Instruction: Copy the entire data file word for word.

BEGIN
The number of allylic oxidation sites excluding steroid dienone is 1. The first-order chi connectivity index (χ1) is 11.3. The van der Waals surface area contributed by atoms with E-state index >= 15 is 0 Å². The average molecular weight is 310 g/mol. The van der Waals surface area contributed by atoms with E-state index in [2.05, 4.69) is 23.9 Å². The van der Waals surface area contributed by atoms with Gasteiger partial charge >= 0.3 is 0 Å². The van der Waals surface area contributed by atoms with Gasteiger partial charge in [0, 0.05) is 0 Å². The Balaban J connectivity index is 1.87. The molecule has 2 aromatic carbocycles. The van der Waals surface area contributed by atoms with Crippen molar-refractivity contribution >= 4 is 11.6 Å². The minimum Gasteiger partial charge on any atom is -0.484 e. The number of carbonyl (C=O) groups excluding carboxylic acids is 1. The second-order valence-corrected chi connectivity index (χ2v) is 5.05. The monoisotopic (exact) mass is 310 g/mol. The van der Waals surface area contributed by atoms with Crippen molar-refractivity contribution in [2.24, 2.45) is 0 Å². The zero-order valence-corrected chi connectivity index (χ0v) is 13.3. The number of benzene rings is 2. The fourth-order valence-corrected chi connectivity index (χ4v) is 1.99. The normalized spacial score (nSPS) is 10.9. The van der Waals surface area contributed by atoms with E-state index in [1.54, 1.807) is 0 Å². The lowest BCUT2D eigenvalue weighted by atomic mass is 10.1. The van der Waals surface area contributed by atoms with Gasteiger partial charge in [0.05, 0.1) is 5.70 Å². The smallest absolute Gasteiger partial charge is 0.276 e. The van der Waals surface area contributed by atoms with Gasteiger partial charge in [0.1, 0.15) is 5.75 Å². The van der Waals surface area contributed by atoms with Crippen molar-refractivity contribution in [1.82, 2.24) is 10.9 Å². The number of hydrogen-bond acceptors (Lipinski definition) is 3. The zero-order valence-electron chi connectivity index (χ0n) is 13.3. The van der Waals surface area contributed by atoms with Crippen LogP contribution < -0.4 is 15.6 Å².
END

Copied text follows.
The number of allylic oxidation sites excluding steroid dienone is 1. The first-order chi connectivity index (χ1) is 11.3. The van der Waals surface area contributed by atoms with E-state index >= 15 is 0 Å². The average molecular weight is 310 g/mol. The van der Waals surface area contributed by atoms with E-state index in [2.05, 4.69) is 23.9 Å². The van der Waals surface area contributed by atoms with Gasteiger partial charge >= 0.3 is 0 Å². The van der Waals surface area contributed by atoms with Gasteiger partial charge in [0, 0.05) is 0 Å². The Balaban J connectivity index is 1.87. The molecule has 2 aromatic carbocycles. The van der Waals surface area contributed by atoms with Crippen molar-refractivity contribution >= 4 is 11.6 Å². The minimum Gasteiger partial charge on any atom is -0.484 e. The number of carbonyl (C=O) groups excluding carboxylic acids is 1. The second-order valence-corrected chi connectivity index (χ2v) is 5.05. The monoisotopic (exact) mass is 310 g/mol. The van der Waals surface area contributed by atoms with Crippen molar-refractivity contribution in [2.24, 2.45) is 0 Å². The zero-order valence-corrected chi connectivity index (χ0v) is 13.3. The number of benzene rings is 2. The fourth-order valence-corrected chi connectivity index (χ4v) is 1.99. The normalized spacial score (nSPS) is 10.9. The van der Waals surface area contributed by atoms with E-state index in [1.54, 1.807) is 0 Å². The lowest BCUT2D eigenvalue weighted by atomic mass is 10.1. The van der Waals surface area contributed by atoms with Gasteiger partial charge in [0.05, 0.1) is 5.70 Å². The smallest absolute Gasteiger partial charge is 0.276 e. The van der Waals surface area contributed by atoms with Gasteiger partial charge in [0.1, 0.15) is 5.75 Å². The van der Waals surface area contributed by atoms with Crippen molar-refractivity contribution in [1.82, 2.24) is 10.9 Å². The number of hydrogen-bond acceptors (Lipinski definition) is 3. The zero-order valence-electron chi connectivity index (χ0n) is 13.3. The van der Waals surface area contributed by atoms with Crippen LogP contribution < -0.4 is 15.6 Å².